i've talked about consciously changing who you are in the pursuit of growth, and that's important, but really we talk about that all the time. it's embedded into the way we think about problems and progress. what's discussed far less is subconsciously or even unconsciously changing who you are in response to struggle. the line between the two is blurred; sometimes what we call the former is really the latter, and vice versa.
i use "struggle" as an all-encompassing term. sometimes we struggle to recover from trauma. other times we might be struggling to succeed within a system that demands conformity, a certain sets of behaviors and beliefs. struggle can shape us in all kinds of ways, positive and negative. our reactions to these forces redraw the vectors of our personal change. sometimes that's just by a matter of degrees, and then once in a while it's a full 180º.
this thread by one of the people from whom i've learned the most on twitter, @pangmeli, is about allyship, but i think it has interesting implications applied to this mental framework:
we change all the time in response to struggles that usually lie, at a deep level, in some conflict around our sense of self. approval, attention, authority, and so on. sometimes that can be good, but quite often it can be bad. what does it look like to be grounded, or steady?
i think it starts with learning more about who you are and understanding which parts of yourself are immovable, as well as which parts are nonnegotiable. what do you want in life, what do you need? what tempts you? what scares you? what deeply satisfies you? what's present, and what's absent?
i'm realizing that the malaise i felt came out of not fully understanding the parts of myself that are immovable and nonnegotiable. my life changed, both intentionally and reactively, and what i've felt was the aftershocks of plates rubbing against each other at the stress fractures in my mind. you might call it cognitive dissonance.
i've been reading a lot about ideas for the future (and my future!) the past few days. it feels like i'm finally entering that liminal space where the words hold significance; sentences are reanimated as ideas with weight and substance; the energy toward growth and change feels palpable and alive. parts of myself that i thought had been discarded have reawakened.
i don't expect this momentum to propel me indefinitely; really, i don't know if it'll last through the next few days. but i think that's why it's so important to be grounded. knowing my values, my drives, my weaknesses. and letting the vectors of my growth shift when necessary, and holding them steady when it matters.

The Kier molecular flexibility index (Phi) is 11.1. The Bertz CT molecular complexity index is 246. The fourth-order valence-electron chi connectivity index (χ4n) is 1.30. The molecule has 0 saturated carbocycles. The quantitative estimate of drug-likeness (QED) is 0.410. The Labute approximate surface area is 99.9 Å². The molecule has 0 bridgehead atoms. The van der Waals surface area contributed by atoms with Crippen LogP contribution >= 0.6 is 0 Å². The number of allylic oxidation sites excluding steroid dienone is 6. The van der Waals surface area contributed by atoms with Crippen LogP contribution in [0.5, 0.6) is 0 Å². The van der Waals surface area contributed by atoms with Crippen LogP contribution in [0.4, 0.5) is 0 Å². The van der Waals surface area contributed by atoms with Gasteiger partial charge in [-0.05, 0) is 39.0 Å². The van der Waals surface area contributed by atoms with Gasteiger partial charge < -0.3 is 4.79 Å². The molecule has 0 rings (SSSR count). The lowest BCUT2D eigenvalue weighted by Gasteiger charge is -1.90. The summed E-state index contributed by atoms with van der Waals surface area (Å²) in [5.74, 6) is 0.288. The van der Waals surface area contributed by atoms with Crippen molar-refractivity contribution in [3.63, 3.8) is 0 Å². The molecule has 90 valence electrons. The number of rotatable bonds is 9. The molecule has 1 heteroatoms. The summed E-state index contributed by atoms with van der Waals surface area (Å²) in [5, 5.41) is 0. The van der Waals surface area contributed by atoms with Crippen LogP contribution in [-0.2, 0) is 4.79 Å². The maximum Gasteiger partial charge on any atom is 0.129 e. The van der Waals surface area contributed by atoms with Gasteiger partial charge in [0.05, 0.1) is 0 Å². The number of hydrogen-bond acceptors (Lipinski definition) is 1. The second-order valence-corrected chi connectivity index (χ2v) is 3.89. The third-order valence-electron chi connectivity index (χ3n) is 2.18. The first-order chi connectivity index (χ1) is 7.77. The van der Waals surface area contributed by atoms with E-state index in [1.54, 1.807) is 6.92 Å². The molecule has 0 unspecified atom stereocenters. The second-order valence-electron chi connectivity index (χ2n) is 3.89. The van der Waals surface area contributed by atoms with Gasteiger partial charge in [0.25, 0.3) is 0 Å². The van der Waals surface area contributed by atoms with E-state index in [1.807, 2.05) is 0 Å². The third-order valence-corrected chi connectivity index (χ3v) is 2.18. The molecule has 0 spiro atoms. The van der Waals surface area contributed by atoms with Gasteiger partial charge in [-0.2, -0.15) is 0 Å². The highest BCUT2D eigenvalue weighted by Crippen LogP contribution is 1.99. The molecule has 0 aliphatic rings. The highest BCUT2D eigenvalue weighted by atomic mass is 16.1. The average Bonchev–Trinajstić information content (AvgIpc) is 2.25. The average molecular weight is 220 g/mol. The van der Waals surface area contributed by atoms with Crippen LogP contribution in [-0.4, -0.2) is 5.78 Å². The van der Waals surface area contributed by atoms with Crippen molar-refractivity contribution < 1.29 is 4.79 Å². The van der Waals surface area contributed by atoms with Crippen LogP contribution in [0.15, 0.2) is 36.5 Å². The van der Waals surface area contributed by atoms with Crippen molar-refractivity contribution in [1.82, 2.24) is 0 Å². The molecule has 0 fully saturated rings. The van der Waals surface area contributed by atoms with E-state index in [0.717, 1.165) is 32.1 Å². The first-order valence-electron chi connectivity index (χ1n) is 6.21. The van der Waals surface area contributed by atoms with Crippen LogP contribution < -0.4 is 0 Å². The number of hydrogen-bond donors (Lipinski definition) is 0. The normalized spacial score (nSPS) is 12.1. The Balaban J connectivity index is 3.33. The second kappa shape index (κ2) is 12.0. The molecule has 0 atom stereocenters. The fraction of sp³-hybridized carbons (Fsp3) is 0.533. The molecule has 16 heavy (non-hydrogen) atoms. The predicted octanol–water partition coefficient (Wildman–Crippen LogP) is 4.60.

these words might not resonate with you right now, because that's the way it goes, but they did for me, so here's an excerpt from yalda mousavinia on deciding to work on building a decentralized space agency:
If you think you want to do something in life and you keep coming back to it—if it’s a recurring idea or thought that keeps coming up—then just change your life and do it. I think back to that a lot. I’m so glad that I listened to myself, and actually made the decision to change my life around and do this. I feel like this is what I’m supposed to be doing. I get afraid about what I’d do if this ever came to an end, because it feels like this is my dream work right now.
If you really want to start something, you need to have that drive. So listen to yourself. I’m glad that I listened to myself because to me, doing this feels right. Even if it feels hard sometimes, you have to know that going after your dreams is not really something that’s supposed to be easy.
hello! i’m giving substack a shot, but it’s the same newsletter to which you subscribed on tinyletter: the dream machine.
it's been quite a while, hasn't it? i know, i say that every time. i love writing so much, and it's the best way to sort out my messy thoughts, and i so rarely get around to it because of the activation energy it requires. i think my standard is too high for a little personal newsletter to a few hundred people… just write something and press send, for the love of god.
anyway, responses are my single favorite part about sharing to this newsletter, so if anything sparks a thought for you, i would love to hear it.